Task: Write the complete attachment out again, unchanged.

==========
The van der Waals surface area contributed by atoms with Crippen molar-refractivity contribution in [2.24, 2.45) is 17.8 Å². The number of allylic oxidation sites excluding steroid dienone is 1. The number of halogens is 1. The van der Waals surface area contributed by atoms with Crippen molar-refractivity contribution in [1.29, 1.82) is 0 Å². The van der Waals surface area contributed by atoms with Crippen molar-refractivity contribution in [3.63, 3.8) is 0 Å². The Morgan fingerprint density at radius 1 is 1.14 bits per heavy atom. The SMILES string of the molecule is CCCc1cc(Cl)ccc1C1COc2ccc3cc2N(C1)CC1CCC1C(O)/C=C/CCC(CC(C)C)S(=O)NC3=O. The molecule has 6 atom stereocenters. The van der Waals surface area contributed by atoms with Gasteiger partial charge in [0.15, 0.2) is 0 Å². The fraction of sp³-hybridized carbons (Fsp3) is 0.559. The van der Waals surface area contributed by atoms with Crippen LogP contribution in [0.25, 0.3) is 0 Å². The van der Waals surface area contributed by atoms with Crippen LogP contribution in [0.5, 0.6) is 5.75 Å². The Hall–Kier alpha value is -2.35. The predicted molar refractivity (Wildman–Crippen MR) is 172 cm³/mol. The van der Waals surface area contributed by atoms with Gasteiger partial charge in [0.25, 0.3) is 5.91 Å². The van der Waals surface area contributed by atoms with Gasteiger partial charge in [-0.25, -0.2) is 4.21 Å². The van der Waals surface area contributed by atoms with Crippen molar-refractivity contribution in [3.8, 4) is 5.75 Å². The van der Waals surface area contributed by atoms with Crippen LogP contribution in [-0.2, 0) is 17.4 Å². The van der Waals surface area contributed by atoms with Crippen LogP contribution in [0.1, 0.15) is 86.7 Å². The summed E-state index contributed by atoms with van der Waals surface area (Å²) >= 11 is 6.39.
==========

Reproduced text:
The van der Waals surface area contributed by atoms with Crippen molar-refractivity contribution in [2.24, 2.45) is 17.8 Å². The number of allylic oxidation sites excluding steroid dienone is 1. The number of halogens is 1. The van der Waals surface area contributed by atoms with Crippen molar-refractivity contribution in [1.29, 1.82) is 0 Å². The van der Waals surface area contributed by atoms with Crippen molar-refractivity contribution in [3.63, 3.8) is 0 Å². The Morgan fingerprint density at radius 1 is 1.14 bits per heavy atom. The SMILES string of the molecule is CCCc1cc(Cl)ccc1C1COc2ccc3cc2N(C1)CC1CCC1C(O)/C=C/CCC(CC(C)C)S(=O)NC3=O. The molecule has 6 atom stereocenters. The van der Waals surface area contributed by atoms with Gasteiger partial charge in [0.15, 0.2) is 0 Å². The fraction of sp³-hybridized carbons (Fsp3) is 0.559. The van der Waals surface area contributed by atoms with Crippen LogP contribution in [0.25, 0.3) is 0 Å². The van der Waals surface area contributed by atoms with Crippen LogP contribution in [0.5, 0.6) is 5.75 Å². The Hall–Kier alpha value is -2.35. The predicted molar refractivity (Wildman–Crippen MR) is 172 cm³/mol. The van der Waals surface area contributed by atoms with Gasteiger partial charge in [0.25, 0.3) is 5.91 Å². The van der Waals surface area contributed by atoms with Gasteiger partial charge in [-0.25, -0.2) is 4.21 Å². The van der Waals surface area contributed by atoms with Crippen molar-refractivity contribution in [3.8, 4) is 5.75 Å². The van der Waals surface area contributed by atoms with Crippen LogP contribution in [-0.2, 0) is 17.4 Å². The van der Waals surface area contributed by atoms with Crippen LogP contribution in [0.1, 0.15) is 86.7 Å². The summed E-state index contributed by atoms with van der Waals surface area (Å²) >= 11 is 6.39.